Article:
Pancreatic cancer; Pancreatic carcinoma
Pancreatic carcinoma is a malignancy (cancer) of the pancreas.
Causes, incidence, and risk factors
Pancreatic cancer is the 4th leading cause of death from cancer in the U.S. The disease is slightly more common in men than in women, and risk increases with age.
The cause is unknown, but it is more common in smokers and in obese individuals. Almost 1/3 of cases of pancreatic carcinoma can be attributed to cigarette smoking. There is controversy as to whether type 2 diabetes is a risk factor for pancreatic cancer. A minority of cases are known to be related to hereditary syndromes.
- Weight loss
- Abdominal pain
- Loss of appetite
- Nausea and vomiting
- Back pain
- Clay-colored stools
Signs and tests
- Abdominal CT scan
- Pancreatic biopsy
- Abdominal ultrasound
- Abdominal MRI
This disease may also alter the results of the following tests:
- Serum bilirubin
- Liver function tests
At the time of diagnosis, only about 20% of pancreatic tumors can be removed by surgery. The standard procedure is called a pancreaticoduodenectomy (Whipple procedure).
This surgery for pancreatic cancer should be done at centers that perform the procedure frequently. Some studies suggest that surgery is best performed at hospitals that perform at least 9 of these surgeries per year.
When the tumor is confined to the pancreas but cannot be removed, a combination of radiation therapy and chemotherapy may be recommended. When the tumor has spread (metastasized) to other organs such as the liver, chemotherapy alone is usually used. The standard chemotherapy agent is gemcitabine, but other drugs may be used. Gemcitabine provides clinical improvement in approximately 25% of patients.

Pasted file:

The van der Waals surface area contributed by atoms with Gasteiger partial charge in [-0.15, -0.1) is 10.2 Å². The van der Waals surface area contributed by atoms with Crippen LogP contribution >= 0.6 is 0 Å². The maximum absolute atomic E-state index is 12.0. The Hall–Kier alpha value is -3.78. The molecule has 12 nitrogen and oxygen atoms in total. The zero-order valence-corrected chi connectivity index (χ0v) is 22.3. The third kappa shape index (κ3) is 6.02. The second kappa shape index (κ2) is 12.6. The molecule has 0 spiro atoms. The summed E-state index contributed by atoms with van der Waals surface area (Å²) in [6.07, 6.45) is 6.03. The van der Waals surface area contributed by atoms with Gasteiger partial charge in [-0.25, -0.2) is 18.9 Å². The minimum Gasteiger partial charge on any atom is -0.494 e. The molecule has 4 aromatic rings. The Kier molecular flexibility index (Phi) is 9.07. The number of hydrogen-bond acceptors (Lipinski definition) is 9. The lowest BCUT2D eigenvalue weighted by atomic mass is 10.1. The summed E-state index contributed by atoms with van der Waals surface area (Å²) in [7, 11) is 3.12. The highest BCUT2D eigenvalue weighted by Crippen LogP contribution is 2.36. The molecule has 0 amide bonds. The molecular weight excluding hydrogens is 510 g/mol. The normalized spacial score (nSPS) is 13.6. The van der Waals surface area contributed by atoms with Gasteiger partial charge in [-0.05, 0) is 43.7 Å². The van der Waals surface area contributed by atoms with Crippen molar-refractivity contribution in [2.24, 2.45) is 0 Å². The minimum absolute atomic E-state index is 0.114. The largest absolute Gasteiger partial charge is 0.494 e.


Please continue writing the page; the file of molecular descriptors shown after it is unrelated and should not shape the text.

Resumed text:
For patients who have biliary obstruction (blockage of the vessels that transport bile) and the tumor cannot be totally removed, the obstruction must be relieved. There are generally two approaches to this - surgery and placement of a biliary stent (similar to stents placed in the arteries of the heart to relieve blockages) during ERCP.
Management of pain and other symptoms is an important part of the treatment of advanced pancreatic cancer. Hospice can be very helpful to patients for both pain and symptom management and psychological support for the patient and the family during the course of the illness.
The stress of illness can often be eased by joining a support group with members who share common experiences and problems. See cancer - support group. Also see the discussion of hospice in the treatment section above.
Some patients with pancreatic cancer that is resectable (can be surgically removed) are cured. However, cure rates are significantly less than 50%.
Chemotherapy and radiation are often given after surgery to attempt to increase the cure rate. For pancreatic cancer that cannot be removed completely with surgery, or cancer that has spread beyond the pancreas, cure is not currently possible and the average survival is usually less than 1 year. Such patients might consider enrollment in a clinical trial (a medical research study to determine the best treatment).
Pancreatic cancer may result in weight loss, blood clots, liver dysfunction, infections, pain, and depression. Symptoms such as pain can usually be controlled with aggressive pain management.
Calling your health care provider
Call for an appointment with your health care provider if you have persistent abdominal pain, loss of appetite, fatigue, back pain, or other symptoms suggestive of this disorder.
If you smoke, stop smoking. Eat a diet high in fruits, vegetables, and whole grains, and exercise regularly.
by Janet G. Derge, M.D.
All ArmMed Media material is provided for information only and is neither advice nor a substitute for proper medical care. Consult a qualified healthcare professional who understands your particular history for individual concerns.